Opportunities for smallholder farmers
Some organisations tip organic production as a solution to smallholder agrarian challenges which emanate from increased input costs and inaccessible markets. They aim to reduce poverty among Southern Africa's rural communities by introducing organic farming, better nutrition, and agro-enterprise development despite two potential challenges standing in the way:
 
  1. The cost of certification by third parties acts as a barrier to small farmers' entry into the organic industry: the process is too bureaucratic, lengthy and costly (around R3000/year).
  2. Organic production is too costly and risky to grow as it does not use risk mitigation technologies (genetically modified engineered seeds, fertilisers and chemicals). This means more land and labour resources are needed to achieve productivity levels on par with large-scale industrial farms. 
Given these dynamics the jury is still out whether organic foods can address market access challenges faced smallholder farmers. The organic food system is also split between two opposing trends: pro-poor initiatives on the one hand, and pro-elite initiatives on the other. Switching to organic production is not a proven livelihood strategy for smallholder agriculture in South Africa, although those who support organic production among smallholder farmers argue that it benefits society as a whole much more, because it reduces the ecological damage caused by industrialised agriculture, and poses less health risks (some argue that GMO is highly risky to population health). Supporters of organic farming also believe it will free smallholder farmers from the enormous power of capital-driven, industrial agribusiness.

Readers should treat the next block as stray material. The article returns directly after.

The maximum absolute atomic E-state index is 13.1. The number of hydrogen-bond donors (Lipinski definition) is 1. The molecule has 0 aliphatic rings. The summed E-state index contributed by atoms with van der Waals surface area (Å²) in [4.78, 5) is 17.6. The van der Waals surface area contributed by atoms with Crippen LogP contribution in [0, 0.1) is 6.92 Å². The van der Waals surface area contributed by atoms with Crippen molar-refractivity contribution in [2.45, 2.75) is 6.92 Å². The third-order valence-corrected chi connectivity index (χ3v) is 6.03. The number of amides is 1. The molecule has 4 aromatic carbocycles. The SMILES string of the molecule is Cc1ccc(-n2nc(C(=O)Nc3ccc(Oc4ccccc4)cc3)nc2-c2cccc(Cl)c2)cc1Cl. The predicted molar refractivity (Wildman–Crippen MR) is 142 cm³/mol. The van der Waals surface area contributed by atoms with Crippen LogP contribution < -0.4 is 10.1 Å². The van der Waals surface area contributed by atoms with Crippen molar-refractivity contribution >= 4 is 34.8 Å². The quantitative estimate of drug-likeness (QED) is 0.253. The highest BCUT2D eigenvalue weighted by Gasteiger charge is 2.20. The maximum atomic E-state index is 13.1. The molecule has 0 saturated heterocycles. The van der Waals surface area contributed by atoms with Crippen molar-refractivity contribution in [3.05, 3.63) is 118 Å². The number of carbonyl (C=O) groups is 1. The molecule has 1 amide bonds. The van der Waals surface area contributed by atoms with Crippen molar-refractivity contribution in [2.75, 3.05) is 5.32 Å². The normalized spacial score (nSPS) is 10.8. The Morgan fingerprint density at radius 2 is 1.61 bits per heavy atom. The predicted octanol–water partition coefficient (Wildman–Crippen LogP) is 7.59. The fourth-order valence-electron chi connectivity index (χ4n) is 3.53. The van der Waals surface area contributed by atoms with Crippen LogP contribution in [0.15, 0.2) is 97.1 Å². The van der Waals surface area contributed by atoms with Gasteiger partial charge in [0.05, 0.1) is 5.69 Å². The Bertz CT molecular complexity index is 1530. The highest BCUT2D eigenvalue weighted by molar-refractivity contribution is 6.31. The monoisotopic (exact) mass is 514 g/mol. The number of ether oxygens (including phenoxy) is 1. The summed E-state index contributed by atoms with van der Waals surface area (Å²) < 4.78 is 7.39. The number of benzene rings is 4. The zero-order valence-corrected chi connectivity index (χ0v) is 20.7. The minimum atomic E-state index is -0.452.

The argument against organic foods comes from both the commercial sector and the grassroots movement:
  • Agribusiness practitioners dismiss the capacity of organic to deliver enough cheap food to the global population (which is highly urbanising). They argue that the organic production will reverse the gains made on global food security made possible by advanced science and technology. 
  • Meanwhile, some grassroots activists attack the current organic industry which has become capital intensive (requiring investment for licensing) thereby replicating models of conventional industrial production, where power is vested with the big agribusiness at the expense of small business and farmers alike. 
In South Africa, these debates are taking place alongside other aspects of agrarian reform, such as land reform, spatial reconfiguration, and black economic empowerment. Current government policies and programs targeting smallholder farmers are biased toward integrating smallholder farmers into the industrial food production systems, with little or no direction regarding alternative food systems, such as organic and free range. The dynamics of contestation between organic and industrial production for the food economy is likely to be with us for a very long time. Without clear empirical research and evidence, the debate will remain misted in rhetoric, which is unlikely to shift the policy terrain in either direction.
 

[1] Agricultural Pests Act (1983) and the Agricultural Products Standards Act (1990), Consumer Protection Act (2011)